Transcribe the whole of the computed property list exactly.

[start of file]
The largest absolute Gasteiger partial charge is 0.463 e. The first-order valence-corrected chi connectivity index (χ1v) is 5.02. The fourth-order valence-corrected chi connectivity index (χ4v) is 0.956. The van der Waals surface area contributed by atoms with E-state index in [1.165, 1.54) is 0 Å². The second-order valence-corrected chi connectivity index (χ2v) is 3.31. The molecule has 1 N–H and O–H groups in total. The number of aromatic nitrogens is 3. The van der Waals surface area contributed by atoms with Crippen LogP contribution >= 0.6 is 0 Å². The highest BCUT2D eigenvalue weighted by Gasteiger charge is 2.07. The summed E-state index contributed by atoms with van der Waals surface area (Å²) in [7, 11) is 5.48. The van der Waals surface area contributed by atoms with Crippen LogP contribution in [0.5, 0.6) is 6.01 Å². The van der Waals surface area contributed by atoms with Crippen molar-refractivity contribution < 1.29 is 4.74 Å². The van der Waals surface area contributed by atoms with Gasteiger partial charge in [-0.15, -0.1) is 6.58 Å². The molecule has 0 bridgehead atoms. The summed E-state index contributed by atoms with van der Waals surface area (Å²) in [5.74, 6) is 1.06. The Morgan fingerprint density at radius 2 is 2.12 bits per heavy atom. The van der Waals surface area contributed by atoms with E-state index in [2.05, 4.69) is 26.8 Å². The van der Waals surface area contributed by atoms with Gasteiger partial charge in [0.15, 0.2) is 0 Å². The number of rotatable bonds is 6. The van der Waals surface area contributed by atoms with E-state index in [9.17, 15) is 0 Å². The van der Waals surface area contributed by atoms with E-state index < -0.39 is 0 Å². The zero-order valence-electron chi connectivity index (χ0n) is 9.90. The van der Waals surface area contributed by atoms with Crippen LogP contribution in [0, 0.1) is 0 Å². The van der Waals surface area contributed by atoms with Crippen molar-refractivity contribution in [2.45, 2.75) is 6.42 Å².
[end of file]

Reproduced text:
The largest absolute Gasteiger partial charge is 0.463 e. The first-order valence-corrected chi connectivity index (χ1v) is 5.02. The fourth-order valence-corrected chi connectivity index (χ4v) is 0.956. The van der Waals surface area contributed by atoms with E-state index in [1.165, 1.54) is 0 Å². The second-order valence-corrected chi connectivity index (χ2v) is 3.31. The molecule has 1 N–H and O–H groups in total. The number of aromatic nitrogens is 3. The van der Waals surface area contributed by atoms with Crippen LogP contribution >= 0.6 is 0 Å². The highest BCUT2D eigenvalue weighted by Gasteiger charge is 2.07. The summed E-state index contributed by atoms with van der Waals surface area (Å²) in [7, 11) is 5.48. The van der Waals surface area contributed by atoms with Crippen LogP contribution in [0.5, 0.6) is 6.01 Å². The van der Waals surface area contributed by atoms with Crippen molar-refractivity contribution < 1.29 is 4.74 Å². The van der Waals surface area contributed by atoms with Gasteiger partial charge in [-0.15, -0.1) is 6.58 Å². The molecule has 0 bridgehead atoms. The summed E-state index contributed by atoms with van der Waals surface area (Å²) in [5.74, 6) is 1.06. The Morgan fingerprint density at radius 2 is 2.12 bits per heavy atom. The van der Waals surface area contributed by atoms with E-state index in [2.05, 4.69) is 26.8 Å². The van der Waals surface area contributed by atoms with Gasteiger partial charge in [0.15, 0.2) is 0 Å². The number of rotatable bonds is 6. The van der Waals surface area contributed by atoms with E-state index in [9.17, 15) is 0 Å². The van der Waals surface area contributed by atoms with E-state index < -0.39 is 0 Å². The zero-order valence-electron chi connectivity index (χ0n) is 9.90. The van der Waals surface area contributed by atoms with Crippen LogP contribution in [0, 0.1) is 0 Å². The van der Waals surface area contributed by atoms with Crippen molar-refractivity contribution in [2.45, 2.75) is 6.42 Å².